Durham & Tyneside Dialect Group / Word Lists / Spennymoor 1940s


The following list was taken down by Jean Crocker "in conversation with a lady from Spennymoor concerning words which related to household objects...used normally in her young days," and published in Accent on the North East: Dialect jottings (Darlington, 1983)

back ower bob - a person who never does things in the correct order
bath brick - used to clean and polish steel fenders, and cutlery
blacken - instead of 'clean', for shoes
bleezer - a square of metal big enough to cover the fire place, used to create a draught when starting the fire
braddish - wooden door screen or curtain
brazen ched - a cheeky child
brent or brant stairs - steep stairs

canny gannen - not bad (re a miner's shift)
chewed to death - harassed
clouts - clothes, rags or a good smack
cree - shed, usually for pigeons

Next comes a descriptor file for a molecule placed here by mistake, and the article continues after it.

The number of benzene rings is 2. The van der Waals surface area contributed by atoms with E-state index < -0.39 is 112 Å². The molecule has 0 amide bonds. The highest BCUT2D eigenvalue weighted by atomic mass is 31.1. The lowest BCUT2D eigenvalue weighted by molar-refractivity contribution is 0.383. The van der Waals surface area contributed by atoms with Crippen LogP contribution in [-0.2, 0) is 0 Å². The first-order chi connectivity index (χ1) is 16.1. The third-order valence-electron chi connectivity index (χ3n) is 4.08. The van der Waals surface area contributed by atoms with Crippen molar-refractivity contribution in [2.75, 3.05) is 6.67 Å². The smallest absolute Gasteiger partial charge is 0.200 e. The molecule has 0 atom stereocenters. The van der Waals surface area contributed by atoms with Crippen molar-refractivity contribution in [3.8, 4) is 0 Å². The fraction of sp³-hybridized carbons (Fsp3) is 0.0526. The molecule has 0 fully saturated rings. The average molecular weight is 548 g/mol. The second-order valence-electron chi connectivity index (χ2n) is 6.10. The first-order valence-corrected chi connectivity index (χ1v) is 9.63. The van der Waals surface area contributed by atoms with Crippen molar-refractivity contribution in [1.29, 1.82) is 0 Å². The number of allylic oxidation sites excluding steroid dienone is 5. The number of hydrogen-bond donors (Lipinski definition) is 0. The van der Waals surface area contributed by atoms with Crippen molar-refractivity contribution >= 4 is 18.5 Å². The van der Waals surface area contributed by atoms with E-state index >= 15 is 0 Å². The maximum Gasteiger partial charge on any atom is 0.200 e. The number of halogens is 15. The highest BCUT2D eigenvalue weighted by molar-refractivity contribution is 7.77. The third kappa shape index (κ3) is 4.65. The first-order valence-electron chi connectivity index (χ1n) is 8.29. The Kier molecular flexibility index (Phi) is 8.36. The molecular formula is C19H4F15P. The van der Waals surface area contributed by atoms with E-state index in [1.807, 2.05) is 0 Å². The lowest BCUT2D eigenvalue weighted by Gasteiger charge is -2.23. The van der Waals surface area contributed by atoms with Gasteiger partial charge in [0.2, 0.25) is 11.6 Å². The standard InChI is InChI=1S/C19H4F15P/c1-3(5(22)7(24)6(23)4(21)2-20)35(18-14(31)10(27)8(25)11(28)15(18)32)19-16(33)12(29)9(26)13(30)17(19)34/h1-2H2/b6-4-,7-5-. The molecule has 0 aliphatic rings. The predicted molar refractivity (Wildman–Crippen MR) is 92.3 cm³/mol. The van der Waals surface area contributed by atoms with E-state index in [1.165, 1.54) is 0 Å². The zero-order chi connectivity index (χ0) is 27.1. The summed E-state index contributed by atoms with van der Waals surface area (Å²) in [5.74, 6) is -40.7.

dess bed - a large cupboard bed
dolly muck - a very fine coal dust used to bank up fires overnight
to be dowly - to be lonely

habit shirt - piece of cloth with a hole in the centre for head, fastened at sides with tapes. Used for extra warmth
hemmels - the outbuildings of a farm

kist - tool chest [sic] which, when cleaned and polished, was turned into a linen chest

likeness - a photograph
losing out time - when a pit is closed because of a death in the pit, through accident

neuled down - weighed down

old besom - bad tempered woman

plush cloth - used to cover table
pug a nest - to destroy or spoil a [bird's] nest

scoury stone - a product used to whiten the doorstep
set pot - a large iron bowl incased in brick, with a fire underneath, used for boiling
sneck in snout - expression meaning a spanner in the works
sup up, the dog's won - everything is fine today

vine - pencil